Fitness Apps: How to Prove You Are More Valuable
With the proliferation of fitness apps that provide exercise demonstration, program creation and motivational content, personal trainers may find it hard to compete. Notice when you are working out how many people these days have apps open on their phone that they are basing their workouts on.
Apps like Nike Run Club, Map My Run and Aaptiv provide music, coaching and motivation for cardio sessions. There are apps that provide weight lifting programs with exercise videos and audio coaching. Strictly based on cost, how can a trainer charge anywhere north of $60 per session when apps like Sweat charge $20 a month?
Trainers need three things to compete with these apps:
- Continuing education for yourself and your clients.
As trainers, we all do continuing education to maintain our credentials. But how often do you share that with clients? The next time you do a course, do a debrief for your clients about what you learned and how they can apply it. Doing this immediately sets you up as the fitness resource that they go to when they have questions and not a fitness app.
- Staying on top of what media and information your clients are ingesting.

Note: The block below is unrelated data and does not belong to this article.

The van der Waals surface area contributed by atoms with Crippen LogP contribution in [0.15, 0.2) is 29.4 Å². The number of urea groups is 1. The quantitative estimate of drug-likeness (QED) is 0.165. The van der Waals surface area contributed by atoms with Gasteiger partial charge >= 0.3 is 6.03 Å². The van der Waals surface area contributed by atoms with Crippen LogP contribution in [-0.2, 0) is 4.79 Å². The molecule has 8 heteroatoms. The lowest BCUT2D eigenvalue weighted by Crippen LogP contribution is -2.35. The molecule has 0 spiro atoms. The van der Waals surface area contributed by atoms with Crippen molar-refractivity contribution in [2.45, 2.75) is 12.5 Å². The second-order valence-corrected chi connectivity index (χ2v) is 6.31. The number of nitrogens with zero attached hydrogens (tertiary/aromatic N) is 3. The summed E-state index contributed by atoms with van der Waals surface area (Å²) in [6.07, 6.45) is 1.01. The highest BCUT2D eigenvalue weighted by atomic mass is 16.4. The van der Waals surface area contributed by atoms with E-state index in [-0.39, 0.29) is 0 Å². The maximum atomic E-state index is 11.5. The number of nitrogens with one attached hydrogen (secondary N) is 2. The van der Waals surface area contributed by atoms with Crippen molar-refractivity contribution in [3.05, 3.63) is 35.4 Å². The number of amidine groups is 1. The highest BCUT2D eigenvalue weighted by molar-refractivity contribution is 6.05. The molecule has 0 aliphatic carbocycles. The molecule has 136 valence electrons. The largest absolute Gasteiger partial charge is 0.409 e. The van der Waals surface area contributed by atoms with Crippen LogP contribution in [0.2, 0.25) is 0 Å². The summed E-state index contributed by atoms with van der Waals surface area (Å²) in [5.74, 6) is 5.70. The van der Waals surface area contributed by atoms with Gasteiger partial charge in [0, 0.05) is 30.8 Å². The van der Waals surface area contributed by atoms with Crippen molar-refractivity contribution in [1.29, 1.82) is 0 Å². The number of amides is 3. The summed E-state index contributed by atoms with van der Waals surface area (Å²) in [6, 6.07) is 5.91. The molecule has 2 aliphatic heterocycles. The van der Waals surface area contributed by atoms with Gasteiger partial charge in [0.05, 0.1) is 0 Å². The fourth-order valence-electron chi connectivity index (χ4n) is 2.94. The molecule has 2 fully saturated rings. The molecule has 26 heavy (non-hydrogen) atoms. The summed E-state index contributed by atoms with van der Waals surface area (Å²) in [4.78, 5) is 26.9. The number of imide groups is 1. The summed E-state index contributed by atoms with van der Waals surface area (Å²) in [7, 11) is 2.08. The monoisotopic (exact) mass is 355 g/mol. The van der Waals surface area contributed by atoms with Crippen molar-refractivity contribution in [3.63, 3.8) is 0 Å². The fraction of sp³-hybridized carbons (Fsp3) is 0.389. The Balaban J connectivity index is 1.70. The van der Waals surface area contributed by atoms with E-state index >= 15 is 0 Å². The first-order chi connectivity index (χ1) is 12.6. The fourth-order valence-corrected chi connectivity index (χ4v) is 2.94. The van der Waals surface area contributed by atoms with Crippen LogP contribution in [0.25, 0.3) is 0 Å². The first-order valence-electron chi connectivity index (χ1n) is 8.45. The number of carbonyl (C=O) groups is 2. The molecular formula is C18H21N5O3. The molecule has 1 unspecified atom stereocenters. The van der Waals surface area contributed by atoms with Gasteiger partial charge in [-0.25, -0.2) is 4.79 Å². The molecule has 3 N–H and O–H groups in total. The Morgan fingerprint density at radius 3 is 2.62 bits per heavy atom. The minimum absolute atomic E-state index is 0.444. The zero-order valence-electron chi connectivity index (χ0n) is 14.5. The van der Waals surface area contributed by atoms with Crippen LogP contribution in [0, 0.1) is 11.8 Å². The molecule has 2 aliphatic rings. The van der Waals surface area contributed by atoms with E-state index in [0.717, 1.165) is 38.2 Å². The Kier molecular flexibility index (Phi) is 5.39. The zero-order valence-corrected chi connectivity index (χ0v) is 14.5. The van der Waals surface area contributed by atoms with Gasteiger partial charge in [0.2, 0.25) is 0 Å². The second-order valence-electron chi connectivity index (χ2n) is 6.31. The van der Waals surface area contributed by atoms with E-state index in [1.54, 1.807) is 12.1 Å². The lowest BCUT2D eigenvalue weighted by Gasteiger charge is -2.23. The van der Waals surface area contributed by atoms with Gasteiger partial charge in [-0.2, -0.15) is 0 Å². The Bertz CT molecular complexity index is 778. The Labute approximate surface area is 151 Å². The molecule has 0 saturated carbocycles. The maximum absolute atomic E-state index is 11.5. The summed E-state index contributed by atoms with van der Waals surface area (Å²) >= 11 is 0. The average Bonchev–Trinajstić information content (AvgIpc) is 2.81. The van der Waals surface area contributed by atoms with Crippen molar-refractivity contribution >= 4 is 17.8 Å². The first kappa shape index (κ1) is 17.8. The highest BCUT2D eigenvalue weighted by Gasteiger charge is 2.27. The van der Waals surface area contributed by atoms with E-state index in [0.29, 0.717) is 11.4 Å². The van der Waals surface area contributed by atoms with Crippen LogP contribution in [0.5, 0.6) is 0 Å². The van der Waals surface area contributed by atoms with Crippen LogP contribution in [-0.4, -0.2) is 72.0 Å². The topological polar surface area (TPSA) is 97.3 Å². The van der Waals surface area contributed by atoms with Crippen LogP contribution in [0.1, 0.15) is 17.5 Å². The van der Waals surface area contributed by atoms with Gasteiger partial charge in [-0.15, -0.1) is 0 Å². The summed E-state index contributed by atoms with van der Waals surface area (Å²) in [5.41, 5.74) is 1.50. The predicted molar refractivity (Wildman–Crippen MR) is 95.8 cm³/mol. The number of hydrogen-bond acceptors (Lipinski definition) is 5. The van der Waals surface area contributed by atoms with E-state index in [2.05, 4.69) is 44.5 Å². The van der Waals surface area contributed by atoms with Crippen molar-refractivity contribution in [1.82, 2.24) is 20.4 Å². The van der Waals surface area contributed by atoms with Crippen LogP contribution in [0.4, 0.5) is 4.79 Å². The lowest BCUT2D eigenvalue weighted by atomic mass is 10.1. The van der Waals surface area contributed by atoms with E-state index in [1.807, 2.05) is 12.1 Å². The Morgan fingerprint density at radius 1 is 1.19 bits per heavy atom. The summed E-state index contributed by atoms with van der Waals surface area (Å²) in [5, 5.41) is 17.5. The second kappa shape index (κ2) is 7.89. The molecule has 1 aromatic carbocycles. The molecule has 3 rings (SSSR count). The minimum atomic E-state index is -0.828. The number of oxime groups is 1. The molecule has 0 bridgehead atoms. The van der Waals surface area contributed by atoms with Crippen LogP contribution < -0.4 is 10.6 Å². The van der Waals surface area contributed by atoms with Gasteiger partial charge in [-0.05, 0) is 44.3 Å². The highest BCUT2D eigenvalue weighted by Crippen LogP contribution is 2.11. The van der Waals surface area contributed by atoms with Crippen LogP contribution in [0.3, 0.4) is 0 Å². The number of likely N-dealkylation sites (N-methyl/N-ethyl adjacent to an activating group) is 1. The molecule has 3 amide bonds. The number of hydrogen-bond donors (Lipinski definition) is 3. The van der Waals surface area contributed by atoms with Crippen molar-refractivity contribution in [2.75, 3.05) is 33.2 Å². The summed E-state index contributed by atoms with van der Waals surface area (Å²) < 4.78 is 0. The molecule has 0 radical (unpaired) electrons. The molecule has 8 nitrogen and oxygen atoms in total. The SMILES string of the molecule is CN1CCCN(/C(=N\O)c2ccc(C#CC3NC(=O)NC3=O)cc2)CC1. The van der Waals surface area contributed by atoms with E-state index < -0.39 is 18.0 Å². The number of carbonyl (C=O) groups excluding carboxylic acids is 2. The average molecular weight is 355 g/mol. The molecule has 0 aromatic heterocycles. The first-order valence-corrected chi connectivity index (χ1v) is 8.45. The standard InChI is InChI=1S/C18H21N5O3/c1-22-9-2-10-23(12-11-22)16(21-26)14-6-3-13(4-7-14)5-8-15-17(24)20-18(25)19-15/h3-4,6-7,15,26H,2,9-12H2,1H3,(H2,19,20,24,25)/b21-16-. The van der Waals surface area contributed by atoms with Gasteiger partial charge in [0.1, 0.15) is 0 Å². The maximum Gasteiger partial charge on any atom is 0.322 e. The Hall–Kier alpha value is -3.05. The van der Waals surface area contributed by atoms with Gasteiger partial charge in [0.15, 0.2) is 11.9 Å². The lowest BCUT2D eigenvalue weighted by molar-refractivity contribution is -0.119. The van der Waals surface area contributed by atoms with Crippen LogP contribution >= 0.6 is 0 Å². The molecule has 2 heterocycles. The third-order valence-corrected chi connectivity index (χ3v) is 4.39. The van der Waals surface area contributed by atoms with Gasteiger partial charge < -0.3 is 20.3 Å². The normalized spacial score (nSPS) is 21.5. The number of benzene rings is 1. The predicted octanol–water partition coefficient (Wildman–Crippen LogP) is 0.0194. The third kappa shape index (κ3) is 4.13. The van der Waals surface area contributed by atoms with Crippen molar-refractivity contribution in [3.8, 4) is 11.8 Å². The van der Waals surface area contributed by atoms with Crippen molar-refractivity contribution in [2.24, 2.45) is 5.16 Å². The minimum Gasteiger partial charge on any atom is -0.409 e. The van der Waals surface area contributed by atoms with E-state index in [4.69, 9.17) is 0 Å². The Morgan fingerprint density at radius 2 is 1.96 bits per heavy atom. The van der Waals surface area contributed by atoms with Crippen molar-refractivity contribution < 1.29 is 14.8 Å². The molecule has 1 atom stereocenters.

Be a student of what’s out there in media regarding fitness. Read what your clients are reading from sources they access. It’s easy as trainers to only read journals or educational material in our industry. But most times our clients don’t see that. They find info on their news feed on their phone or something that pops up on Facebook or Twitter. Reading from these sources allows you to know what they’re reading and directing them on how to interpret that data.
- Go the extra mile for your clients.
Go the extra mile for your clients. Write exercise programs for them when they travel. Plan out their cardio program for a month. Help analyze their diet from pictures they take of their food. Find an app you can use and stay in touch with your clients that way (if you can’t beat them, join them).
Fitness apps are not going away and eventually will become commonplace in the fitness world. But, trainers need to realize that the personal connection and experience they provide is worth more than gold.
At least that’s how I see it from the trenches.
Vic Spatola is a NASM master trainer, fitness business consultant and educator at Club Greenwood in Denver, Colorado. He can be reached at firstname.lastname@example.org.